“Sasha Frere-Jones’s newsletter, S/FJ, does just what I love newsletters to do, which is to provide a buffet of perfect obscurities and personal passions that I never would have otherwise discovered, like “a one-man ‘transcendental drone’ band.” —Rachel Seville Tashjian (Opulent Tips)

“Imagine if Ad Age primarily focused on the business acumen of Master P instead of Gary Vee. That’s Trapital, by Dan Runcie: a newsletter about the business side of hip-hop that bypasses all the fluff and b.s. and treats the industry with the respect it should have been getting for decades now.” —Ernest Wilkins (Office Hours)

From the Desk of Alicia Kennedy. I love that one. I really do think she’s so smart and interesting, and I’m always learning something new from it. It’s about food but so much more than that.” —Jami Attenberg (Craft Talk)

“In Soft Leaves, Kate Ray — who is now working in a vegetarian restaurant as a career change — writes about being a line cook and includes recipes, providing an ongoing, behind-the-scenes kitchen-worker insight that’s missing in food media.” —Alicia Kennedy (From the Desk of Alicia Kennedy)

“I’m a huge fan of Chaoyang Trap, which focuses on ‘everyday life on the Chinese internet.’ The fun illustrations and wide range of topics keep things entertaining, and the laid-back conversations make the whole project feel personal and human. It’s like podcasts without the worst part of podcasts: hearing people talk at length ineloquently.” —Joshua Minsoo Kim (Tone Glow)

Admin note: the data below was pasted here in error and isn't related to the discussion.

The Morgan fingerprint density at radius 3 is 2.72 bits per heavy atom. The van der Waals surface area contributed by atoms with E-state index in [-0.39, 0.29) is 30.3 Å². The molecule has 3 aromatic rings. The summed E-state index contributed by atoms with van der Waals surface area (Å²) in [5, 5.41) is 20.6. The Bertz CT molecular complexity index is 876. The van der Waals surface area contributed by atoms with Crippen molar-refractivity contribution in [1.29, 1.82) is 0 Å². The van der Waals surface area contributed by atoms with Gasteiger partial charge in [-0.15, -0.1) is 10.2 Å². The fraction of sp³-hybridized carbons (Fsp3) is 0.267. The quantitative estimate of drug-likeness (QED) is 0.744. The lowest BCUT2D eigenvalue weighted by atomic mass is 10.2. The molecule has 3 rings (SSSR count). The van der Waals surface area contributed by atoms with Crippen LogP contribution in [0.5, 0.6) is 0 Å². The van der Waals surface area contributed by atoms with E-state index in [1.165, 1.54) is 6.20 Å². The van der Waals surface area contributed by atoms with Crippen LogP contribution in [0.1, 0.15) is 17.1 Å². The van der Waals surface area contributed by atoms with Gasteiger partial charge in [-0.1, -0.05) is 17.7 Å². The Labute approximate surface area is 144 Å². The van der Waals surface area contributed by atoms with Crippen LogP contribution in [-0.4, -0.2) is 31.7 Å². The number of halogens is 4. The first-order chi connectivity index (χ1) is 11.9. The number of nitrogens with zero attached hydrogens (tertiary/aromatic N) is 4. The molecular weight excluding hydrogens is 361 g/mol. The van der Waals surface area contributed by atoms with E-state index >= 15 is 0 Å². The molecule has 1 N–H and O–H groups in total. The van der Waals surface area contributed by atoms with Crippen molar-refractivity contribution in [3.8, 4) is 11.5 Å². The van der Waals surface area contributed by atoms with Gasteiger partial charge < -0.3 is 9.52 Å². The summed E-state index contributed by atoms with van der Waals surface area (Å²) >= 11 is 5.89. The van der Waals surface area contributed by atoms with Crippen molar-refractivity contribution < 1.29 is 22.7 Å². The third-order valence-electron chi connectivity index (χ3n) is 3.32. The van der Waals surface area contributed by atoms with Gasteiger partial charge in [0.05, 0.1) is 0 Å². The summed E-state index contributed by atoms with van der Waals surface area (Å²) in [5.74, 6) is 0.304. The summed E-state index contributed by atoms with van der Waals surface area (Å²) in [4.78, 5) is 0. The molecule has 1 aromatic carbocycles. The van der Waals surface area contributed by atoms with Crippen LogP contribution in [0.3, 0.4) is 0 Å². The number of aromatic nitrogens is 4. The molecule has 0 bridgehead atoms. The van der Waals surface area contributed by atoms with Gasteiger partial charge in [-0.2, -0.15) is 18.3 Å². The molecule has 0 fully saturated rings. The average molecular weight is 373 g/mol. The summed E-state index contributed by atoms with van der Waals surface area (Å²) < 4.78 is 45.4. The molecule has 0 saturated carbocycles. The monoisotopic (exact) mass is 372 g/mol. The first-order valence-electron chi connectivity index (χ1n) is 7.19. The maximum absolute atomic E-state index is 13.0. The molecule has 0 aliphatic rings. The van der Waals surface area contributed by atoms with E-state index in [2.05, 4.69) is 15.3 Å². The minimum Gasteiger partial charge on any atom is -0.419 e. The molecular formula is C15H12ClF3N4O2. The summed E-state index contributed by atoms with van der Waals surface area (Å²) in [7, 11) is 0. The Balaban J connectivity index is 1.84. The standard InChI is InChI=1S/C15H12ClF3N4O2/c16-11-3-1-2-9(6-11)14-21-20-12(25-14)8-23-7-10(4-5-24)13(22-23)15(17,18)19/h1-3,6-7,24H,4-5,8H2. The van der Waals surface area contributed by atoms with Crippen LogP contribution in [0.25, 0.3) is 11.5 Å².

“For all the time I spend obsessing over my skin — hours! days! weeks! — I don’t know a ton about the beauty industry, and I haven’t found any trades that are accessible for my (lack of) industry knowledge. Darian Harvin’s newsletter, Beauty IRL, is a must-read for me: The newsletter keeps an eye on beauty-industry partnerships, laws, trends, biases, brands. There aren’t any recommendations or product reviews; she actually covers what’s going on in the world of beauty as a rigorous beat.” —Hunter Harris (Hung Up)

“Recently, I’ve been enjoying Ed Zitron’s newsletter, Where’s Your Ed At. He’s a PR guy who’s based in Vegas and does consumer-tech stuff, and his posts are mostly about media or tech or the intersection of the two. His analysis is sharp and witty, and every time some media thing has made me want to bang my head against a wall lately, it seems he’s already written a post about it.” —Elizabeth Spiers (My New Band Is)

“A newly discovered favorite of mine is The Unpublishable, by Jessica DeFino; DeFino critically examines the beauty industry’s tight grasp on consumers and popular culture, from evolving beauty standards to the deft marketing tactics used to sell people more products.” —Terry Nguyen (gen yeet)

“Stacy-Marie Ishmael’s The Main Event is a long-standing favorite of mine. It’s consistently both concise and deep. Reading it on Sundays is my way of taking a breath and heading into a new week.” —Ann Friedman (The Ann Friedman Weekly)